Triduum 2020 Homily – Fr. Rick Sherman
Holy Thursday marks the event where Jesus institutes the Holy Eucharist and invites all humanity to participate in His very life at the most intimate, personal level possible. When we receive the Holy Eucharist we receive the very person of Jesus into our bodies and souls and then collectively we ‘become one Body, one Spirit in Christ.’ This is a great mystery and beyond our intellectual understanding, but it is real and a relationship that can be experienced. In this same celebration Jesus institutes the sacrament of Holy Orders, the beginning of the Catholic priesthood.
Interestingly, in John’s gospel for Holy Thursday, the major part of the story has to do with the washing of feet. It says that during supper Jesus set about on the very careful ritual of washing the disciples’ feet and explains to them that this is how they too must serve each other. This is an essential part of priesthood. The custom of washing someone’s feet would have been quite familiar to the apostles as good hospitality included washing a guest’s feet on their arrival to one’s home. Chances are the people would have been walking with bare feet or with sandals and the washing would have been very cleansing and refreshing. Anyone could relate to this welcomed sensation and it would have likely been as satisfying to the host as to the guest, much like a good chef might enjoy seeing the diners relish a well-cooked meal. There is an exchange that happens which is far beyond good manners or mere etiquette.
Eucharist is not only the most powerful form of spiritual nourishment, but it is also the most powerful form of relationship and love. Feet washing is not just a nice service, but it is an act of sincere reverence which implicitly recognizes that we are most human and also most like God when we recognize each other’s inherent dignity. This reverence and personal affinity will naturally have us always trying to see and develop the best in each other. When we can call out the ‘Godness’ in each other we are engaging in a level of ‘becoming oneness’ that very much prefigures Heaven itself. The banquet of the Eucharist indeed prefigures the Heavenly Wedding Banquet as depicted in Scripture. Serving each other and bringing out each other’s God given dignity and gifts are not just add-ons that happen after the banquet, but as Jesus demonstrates, it is something that happened right during the supper. It’s an inherent part of Eucharist.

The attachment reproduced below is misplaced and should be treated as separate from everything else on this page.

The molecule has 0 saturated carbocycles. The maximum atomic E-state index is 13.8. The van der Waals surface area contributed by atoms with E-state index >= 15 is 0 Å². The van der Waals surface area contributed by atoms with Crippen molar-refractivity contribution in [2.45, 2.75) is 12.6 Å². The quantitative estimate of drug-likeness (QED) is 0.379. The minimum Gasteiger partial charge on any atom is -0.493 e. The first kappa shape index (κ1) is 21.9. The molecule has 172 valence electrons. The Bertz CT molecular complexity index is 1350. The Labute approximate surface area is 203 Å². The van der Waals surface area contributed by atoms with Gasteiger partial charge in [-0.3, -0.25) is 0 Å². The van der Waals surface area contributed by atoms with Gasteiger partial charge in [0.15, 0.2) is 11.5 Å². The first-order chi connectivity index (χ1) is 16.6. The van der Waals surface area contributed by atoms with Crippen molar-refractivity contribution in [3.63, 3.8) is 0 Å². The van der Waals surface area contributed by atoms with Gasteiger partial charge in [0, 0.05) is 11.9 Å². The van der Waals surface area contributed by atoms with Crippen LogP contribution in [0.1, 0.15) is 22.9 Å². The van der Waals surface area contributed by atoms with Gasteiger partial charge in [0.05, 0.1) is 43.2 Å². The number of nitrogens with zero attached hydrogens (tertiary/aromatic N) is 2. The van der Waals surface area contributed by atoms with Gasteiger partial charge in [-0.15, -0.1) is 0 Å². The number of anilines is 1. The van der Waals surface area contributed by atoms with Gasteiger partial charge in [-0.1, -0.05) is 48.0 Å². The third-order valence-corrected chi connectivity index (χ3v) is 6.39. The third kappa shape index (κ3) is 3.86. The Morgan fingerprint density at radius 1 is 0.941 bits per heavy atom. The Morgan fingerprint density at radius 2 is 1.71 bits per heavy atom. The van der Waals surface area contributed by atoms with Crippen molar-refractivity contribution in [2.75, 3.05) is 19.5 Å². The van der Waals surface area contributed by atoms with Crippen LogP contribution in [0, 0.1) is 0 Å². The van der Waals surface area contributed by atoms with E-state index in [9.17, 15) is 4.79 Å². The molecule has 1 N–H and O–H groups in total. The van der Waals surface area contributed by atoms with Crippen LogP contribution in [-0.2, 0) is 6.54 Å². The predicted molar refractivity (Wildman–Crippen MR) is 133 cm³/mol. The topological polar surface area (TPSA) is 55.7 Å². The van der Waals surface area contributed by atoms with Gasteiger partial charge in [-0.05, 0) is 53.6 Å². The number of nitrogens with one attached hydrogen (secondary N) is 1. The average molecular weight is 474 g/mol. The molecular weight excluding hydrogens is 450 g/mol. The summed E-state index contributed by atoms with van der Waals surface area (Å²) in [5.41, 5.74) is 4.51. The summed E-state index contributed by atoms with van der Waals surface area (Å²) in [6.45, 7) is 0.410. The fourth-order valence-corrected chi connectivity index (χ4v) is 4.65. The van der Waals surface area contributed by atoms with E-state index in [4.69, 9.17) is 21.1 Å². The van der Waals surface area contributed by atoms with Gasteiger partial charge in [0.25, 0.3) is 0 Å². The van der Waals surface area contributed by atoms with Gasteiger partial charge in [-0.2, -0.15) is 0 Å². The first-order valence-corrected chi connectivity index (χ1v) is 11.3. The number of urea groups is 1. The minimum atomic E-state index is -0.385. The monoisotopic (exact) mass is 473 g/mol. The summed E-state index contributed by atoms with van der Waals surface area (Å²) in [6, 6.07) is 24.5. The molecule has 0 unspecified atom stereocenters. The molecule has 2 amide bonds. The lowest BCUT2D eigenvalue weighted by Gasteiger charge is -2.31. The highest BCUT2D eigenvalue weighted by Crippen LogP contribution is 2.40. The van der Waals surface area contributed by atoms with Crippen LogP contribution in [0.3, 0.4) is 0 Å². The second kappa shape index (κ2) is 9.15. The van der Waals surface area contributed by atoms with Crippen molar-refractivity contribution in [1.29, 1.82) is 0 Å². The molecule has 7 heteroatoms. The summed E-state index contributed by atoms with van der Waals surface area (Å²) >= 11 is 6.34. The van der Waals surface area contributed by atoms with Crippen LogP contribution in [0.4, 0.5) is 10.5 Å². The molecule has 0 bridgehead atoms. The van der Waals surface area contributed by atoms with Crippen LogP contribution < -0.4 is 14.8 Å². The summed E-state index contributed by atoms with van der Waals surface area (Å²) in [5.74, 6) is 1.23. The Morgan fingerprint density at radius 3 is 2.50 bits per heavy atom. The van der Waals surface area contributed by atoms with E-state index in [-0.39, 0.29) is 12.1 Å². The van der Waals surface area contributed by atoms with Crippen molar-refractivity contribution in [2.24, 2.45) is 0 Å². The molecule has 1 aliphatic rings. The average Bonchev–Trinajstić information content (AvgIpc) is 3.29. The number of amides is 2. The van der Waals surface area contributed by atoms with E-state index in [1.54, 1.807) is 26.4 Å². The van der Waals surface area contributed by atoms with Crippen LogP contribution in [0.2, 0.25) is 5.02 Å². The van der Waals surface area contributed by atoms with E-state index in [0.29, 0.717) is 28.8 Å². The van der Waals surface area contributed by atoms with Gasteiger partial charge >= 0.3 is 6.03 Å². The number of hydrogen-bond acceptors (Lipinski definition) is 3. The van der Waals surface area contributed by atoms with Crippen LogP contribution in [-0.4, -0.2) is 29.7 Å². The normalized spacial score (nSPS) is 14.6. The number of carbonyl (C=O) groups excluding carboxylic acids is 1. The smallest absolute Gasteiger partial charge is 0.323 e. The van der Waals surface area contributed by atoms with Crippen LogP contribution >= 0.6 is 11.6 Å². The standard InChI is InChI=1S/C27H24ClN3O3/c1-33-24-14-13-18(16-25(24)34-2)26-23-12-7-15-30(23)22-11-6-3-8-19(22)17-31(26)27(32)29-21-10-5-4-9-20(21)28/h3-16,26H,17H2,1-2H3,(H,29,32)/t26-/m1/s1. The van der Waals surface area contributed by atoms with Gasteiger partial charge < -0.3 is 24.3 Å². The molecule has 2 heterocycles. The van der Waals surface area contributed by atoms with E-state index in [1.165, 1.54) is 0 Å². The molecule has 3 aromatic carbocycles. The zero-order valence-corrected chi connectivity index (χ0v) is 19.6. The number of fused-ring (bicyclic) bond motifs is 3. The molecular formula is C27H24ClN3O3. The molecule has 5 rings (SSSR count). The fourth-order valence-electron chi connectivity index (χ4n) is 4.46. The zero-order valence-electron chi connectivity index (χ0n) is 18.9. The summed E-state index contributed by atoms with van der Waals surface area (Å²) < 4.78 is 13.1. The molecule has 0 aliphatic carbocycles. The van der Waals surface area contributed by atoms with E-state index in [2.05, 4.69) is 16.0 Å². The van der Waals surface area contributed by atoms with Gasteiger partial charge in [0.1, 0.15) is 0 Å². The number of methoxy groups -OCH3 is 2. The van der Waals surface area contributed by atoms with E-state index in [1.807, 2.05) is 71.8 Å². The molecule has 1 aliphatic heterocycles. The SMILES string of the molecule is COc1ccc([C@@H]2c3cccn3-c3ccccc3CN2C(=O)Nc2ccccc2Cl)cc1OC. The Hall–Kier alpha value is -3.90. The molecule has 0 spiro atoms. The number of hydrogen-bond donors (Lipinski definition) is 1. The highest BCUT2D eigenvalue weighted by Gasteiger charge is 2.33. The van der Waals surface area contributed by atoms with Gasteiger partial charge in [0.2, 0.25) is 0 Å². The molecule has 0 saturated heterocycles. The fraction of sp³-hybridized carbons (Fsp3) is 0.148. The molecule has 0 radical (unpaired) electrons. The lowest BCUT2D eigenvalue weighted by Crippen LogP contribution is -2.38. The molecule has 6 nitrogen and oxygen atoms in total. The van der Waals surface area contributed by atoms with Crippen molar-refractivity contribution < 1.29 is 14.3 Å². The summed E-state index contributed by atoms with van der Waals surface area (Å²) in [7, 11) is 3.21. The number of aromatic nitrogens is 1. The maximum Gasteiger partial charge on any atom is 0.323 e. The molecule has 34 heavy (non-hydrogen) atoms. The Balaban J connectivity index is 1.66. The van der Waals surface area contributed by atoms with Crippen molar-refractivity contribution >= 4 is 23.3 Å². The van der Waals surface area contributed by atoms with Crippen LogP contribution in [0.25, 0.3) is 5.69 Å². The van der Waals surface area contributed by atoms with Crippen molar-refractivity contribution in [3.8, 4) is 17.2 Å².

Saying “Amen” to the Body of Christ at Communion is also saying “Amen” to the Body of Christ sitting next to us in the pews or in the social hour after Mass, as well as to all our fellow human beings whom we encounter during the week. The more proficient we become at this level of reverence, the more we are able to participate in the Resurrected life that God promises to us even while we are still on earth. Tragically, due to the confusion brought on by Original Sin, human beings do not find this natural sense of reverence so easy to experience. Instead we tend to be afraid of each other and suspicious of each other’s motives. We are most given to competition and deception. Good Friday is about overcoming this fear and posturing; it requires a real death to our egos and unreflected presumptions of all kinds. Ironically, it is the coronavirus that ultimately does not discriminate or show favorites; we are all subject to attack.
Sadly, in our current virus-infected world, we are unable to gather for the Eucharist in our customary manner and warned from even coming within 10 feet of each other. What could be more contrary to our natural created state?! It can make us feel as desolate as Jesus Himself felt on the cross. It’s indeed a form of death although it’s not permanent.
There’s an old adage which says, ‘distance makes the heart grow fonder.’ Perhaps this is the point of our current peril if we were to step back and try to look at it biblically. We are all probably becoming more and more aware of all the people and relationships and services which we tend to take for granted. The corona virus might be the type of impetus that is essential for a new collective awareness of our true relationship to God and to each other. God is always with us and always calling us closer. The Easter Triduum reminds us that God is more powerful than death in all its forms.